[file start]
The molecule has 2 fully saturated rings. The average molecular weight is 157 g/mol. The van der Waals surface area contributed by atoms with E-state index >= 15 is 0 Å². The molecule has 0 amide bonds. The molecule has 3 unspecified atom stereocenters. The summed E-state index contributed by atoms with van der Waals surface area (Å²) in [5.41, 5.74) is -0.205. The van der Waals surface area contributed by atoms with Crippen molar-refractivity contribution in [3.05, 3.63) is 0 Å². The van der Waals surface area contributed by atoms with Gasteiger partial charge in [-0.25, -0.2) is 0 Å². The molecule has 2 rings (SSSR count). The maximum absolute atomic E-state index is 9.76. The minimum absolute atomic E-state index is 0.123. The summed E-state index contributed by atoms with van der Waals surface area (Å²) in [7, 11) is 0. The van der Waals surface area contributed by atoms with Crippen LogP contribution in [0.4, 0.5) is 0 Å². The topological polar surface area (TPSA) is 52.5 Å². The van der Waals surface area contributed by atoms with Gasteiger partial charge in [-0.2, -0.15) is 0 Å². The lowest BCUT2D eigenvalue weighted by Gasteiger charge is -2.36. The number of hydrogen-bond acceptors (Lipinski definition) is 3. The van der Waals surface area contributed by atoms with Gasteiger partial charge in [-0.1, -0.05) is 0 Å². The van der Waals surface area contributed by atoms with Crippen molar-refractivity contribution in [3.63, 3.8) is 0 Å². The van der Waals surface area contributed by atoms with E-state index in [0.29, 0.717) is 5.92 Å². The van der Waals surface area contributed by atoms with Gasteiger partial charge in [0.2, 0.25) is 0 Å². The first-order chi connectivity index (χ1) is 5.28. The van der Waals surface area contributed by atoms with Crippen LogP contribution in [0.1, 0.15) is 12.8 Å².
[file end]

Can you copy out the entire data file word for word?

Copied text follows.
The molecule has 2 fully saturated rings. The average molecular weight is 157 g/mol. The van der Waals surface area contributed by atoms with E-state index >= 15 is 0 Å². The molecule has 0 amide bonds. The molecule has 3 unspecified atom stereocenters. The summed E-state index contributed by atoms with van der Waals surface area (Å²) in [5.41, 5.74) is -0.205. The van der Waals surface area contributed by atoms with Crippen molar-refractivity contribution in [3.05, 3.63) is 0 Å². The van der Waals surface area contributed by atoms with Gasteiger partial charge in [-0.25, -0.2) is 0 Å². The molecule has 2 rings (SSSR count). The maximum absolute atomic E-state index is 9.76. The minimum absolute atomic E-state index is 0.123. The summed E-state index contributed by atoms with van der Waals surface area (Å²) in [7, 11) is 0. The van der Waals surface area contributed by atoms with Crippen LogP contribution in [0.4, 0.5) is 0 Å². The topological polar surface area (TPSA) is 52.5 Å². The van der Waals surface area contributed by atoms with Gasteiger partial charge in [-0.2, -0.15) is 0 Å². The lowest BCUT2D eigenvalue weighted by Gasteiger charge is -2.36. The number of hydrogen-bond acceptors (Lipinski definition) is 3. The van der Waals surface area contributed by atoms with Gasteiger partial charge in [-0.1, -0.05) is 0 Å². The van der Waals surface area contributed by atoms with Crippen molar-refractivity contribution in [3.63, 3.8) is 0 Å². The van der Waals surface area contributed by atoms with E-state index in [0.29, 0.717) is 5.92 Å². The van der Waals surface area contributed by atoms with Gasteiger partial charge in [0.2, 0.25) is 0 Å². The first-order chi connectivity index (χ1) is 5.28. The van der Waals surface area contributed by atoms with Crippen LogP contribution in [0.1, 0.15) is 12.8 Å².